By John Isaacs October 24, 2006
One of the Bush administration’s top foreign policy priorities before the end of the year is to secure congressional approval of the U.S.-India nuclear deal initially agreed to in July 2005 between President George. W. Bush and Indian Prime Minister Manmohan Singh. The agreement, which has been the subject of hand-wringing among arms control analysts because it reverses long-standing U.S. nonproliferation policy, would permit the United States to transfer sensitive nuclear technology to India-a nation that is not part of the international nonproliferation regime. In return, India promised to continue its moratorium on nuclear weapons testing, to separate its civilian and military nuclear facilities, and to refrain from transferring its nuclear technology to third parties.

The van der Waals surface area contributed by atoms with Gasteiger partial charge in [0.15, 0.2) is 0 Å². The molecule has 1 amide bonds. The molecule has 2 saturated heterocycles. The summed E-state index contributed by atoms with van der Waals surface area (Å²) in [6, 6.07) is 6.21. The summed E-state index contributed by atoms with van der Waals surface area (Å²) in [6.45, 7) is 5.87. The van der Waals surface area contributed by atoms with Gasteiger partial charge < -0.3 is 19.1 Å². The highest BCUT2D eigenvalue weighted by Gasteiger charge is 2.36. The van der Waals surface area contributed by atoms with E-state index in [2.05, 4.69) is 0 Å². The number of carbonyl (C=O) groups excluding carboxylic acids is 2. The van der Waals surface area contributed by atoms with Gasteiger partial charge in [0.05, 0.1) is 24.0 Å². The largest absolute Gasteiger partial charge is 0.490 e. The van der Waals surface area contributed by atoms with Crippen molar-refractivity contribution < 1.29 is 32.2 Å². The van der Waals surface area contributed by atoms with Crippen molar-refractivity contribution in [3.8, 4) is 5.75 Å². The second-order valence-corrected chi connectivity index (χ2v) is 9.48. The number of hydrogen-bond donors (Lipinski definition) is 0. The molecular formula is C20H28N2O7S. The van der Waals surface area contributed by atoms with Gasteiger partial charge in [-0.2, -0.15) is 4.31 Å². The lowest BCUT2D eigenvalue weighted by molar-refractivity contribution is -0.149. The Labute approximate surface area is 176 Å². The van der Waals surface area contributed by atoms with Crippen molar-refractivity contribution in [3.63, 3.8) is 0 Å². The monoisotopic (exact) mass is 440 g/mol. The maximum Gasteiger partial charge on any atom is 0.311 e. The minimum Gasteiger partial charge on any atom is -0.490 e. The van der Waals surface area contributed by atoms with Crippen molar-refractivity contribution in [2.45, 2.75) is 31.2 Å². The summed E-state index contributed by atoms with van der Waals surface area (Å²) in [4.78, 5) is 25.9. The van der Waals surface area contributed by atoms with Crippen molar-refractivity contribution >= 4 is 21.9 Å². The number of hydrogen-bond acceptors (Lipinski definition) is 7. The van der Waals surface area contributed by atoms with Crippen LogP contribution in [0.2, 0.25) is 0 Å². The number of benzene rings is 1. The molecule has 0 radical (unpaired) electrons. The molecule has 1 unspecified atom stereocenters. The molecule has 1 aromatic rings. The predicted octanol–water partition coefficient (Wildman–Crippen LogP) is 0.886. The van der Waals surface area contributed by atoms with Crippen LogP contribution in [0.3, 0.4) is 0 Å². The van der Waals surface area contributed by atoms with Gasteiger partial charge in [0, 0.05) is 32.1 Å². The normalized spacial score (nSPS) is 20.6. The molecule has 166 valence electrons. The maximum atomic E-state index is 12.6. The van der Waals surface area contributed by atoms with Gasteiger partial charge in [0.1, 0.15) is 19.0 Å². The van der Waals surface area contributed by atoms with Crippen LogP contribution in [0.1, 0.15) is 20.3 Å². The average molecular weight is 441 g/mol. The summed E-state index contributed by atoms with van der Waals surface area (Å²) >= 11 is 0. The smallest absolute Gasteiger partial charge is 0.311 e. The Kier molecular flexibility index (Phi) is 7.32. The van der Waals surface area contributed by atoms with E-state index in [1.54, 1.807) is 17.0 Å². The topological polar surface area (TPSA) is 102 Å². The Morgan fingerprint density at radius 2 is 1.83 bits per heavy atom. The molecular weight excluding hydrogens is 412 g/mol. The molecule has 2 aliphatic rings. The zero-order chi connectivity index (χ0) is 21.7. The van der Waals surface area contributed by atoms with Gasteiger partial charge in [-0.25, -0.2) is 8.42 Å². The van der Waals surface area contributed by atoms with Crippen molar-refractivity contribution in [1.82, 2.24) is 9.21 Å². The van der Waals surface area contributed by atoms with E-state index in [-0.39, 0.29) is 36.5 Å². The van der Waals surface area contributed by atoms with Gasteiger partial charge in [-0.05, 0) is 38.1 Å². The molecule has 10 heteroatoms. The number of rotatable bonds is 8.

Congressional approval of the deal, however, is jeopardized by the few remaining days of congressional session this year and the potential for the November 7 elections to diminish interest in a lengthy lame-duck session (when Congress reconvenes after the November elections). Congress is scheduled to return to session on November 13. House Republican leaders say that the House will remain in session for a week, adjourn for a long Thanksgiving holiday, and then return in early December. Senate leaders have also scheduled a November 13 return, with an even murkier schedule beyond that week. The most important agenda items for Congress are the annual appropriations bills, the legislation that provides funds to run the federal government.